Feds finalize significant prior auth reform regulation

January 23, 2024

The Centers for Medicare and Medicaid Services (CMS) recently finalized comprehensive prior authorization reform regulations. These meaningful reforms apply to Medicare Advantage plans, state Medicaid and Children’s Health Insurance Program (CHIP) fee-for-service programs, Medicaid and CHIP managed care plans, and Qualified Health Plan issuers on the federally-facilitated Exchanges (FFE).

These regulations reflect the bipartisan legislation supported by the California Medical Association (CMA) and authored by California physician Congressman Ami Bera, M.D. and others – HR 3173/S 3108 “Improving Seniors’ Timely Access to Care Act” that unanimously passed the U.S. House of Representatives in September 2022 with more than 375 bipartisan House and Senate cosponsors.

The final rule requires electronic prior authorization processes, shortens the time frames to respond to prior authorization requests, requires the public reporting of certain prior authorization metrics and establishes policies to make the prior authorization process more efficient and transparent.

The rule will require impacted payors (not including QHPs on the FFE) to send prior authorization decisions within 72 hours for urgent requests and seven calendar days for standard requests. For some payors, this new timeframe for standard requests cuts current decision timeframes in half. The rule also requires payors to include a specific reason for denying a prior authorization request, which will help facilitate resubmission of the request or an appeal when needed.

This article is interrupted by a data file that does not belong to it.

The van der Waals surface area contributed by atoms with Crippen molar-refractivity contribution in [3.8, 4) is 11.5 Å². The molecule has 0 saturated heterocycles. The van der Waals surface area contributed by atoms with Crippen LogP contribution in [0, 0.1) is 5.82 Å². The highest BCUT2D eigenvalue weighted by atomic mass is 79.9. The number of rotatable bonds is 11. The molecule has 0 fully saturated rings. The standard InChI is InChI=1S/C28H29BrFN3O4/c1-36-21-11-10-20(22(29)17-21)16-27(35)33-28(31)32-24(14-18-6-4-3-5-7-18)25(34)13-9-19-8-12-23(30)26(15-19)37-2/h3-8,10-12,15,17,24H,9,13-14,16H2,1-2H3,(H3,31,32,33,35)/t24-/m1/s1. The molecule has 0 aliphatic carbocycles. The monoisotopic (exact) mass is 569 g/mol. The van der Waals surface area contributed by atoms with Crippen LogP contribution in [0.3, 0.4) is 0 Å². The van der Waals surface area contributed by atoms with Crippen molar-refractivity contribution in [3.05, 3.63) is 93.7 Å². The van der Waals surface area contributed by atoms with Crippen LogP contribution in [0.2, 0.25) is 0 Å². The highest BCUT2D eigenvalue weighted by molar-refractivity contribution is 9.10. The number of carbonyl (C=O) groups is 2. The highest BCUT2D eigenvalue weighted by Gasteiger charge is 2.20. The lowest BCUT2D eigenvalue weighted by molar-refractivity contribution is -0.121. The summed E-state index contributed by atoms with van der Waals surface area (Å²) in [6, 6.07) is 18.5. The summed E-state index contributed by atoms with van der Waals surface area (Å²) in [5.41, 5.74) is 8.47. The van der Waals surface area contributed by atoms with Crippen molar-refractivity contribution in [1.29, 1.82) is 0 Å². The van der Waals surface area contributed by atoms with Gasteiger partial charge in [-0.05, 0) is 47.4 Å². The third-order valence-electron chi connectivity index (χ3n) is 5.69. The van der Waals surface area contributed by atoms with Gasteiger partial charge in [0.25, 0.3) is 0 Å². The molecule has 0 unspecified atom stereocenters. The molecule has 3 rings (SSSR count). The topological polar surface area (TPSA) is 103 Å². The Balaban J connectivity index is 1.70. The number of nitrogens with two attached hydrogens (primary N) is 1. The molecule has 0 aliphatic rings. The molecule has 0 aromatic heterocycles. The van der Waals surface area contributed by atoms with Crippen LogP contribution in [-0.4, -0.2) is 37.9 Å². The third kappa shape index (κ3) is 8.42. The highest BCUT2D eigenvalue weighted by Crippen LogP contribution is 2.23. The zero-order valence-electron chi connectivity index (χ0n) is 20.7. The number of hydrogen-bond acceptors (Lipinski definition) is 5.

These operational or process-related prior authorization policies are being finalized with a compliance date starting January 1, 2026, and the initial set of metrics must be reported by March 31, 2026.

Other highlights of the final rule include:

  • Allows payors to exempt physicians with a history of high prior authorization approval rates.
  • Mandates appropriate and public clinical evidence to substantiate prior authorization decisions.
  • Requires plans to establish Utilization Management Committees with physicians.
  • Increases public transparency of approvals, denials, overturned decisions and response times.

CMS estimates that efficiencies introduced through these policies will save physician practices and hospitals over $15 billion over a 10-year period.

CMA will be working with the American Medical Association on federal legislation to achieve our remaining prior authorization goal – real time decisions. CMA also continues to support state-level legislation to reform prior authorization, process to ensure that patients receive the care they need — when they need it.

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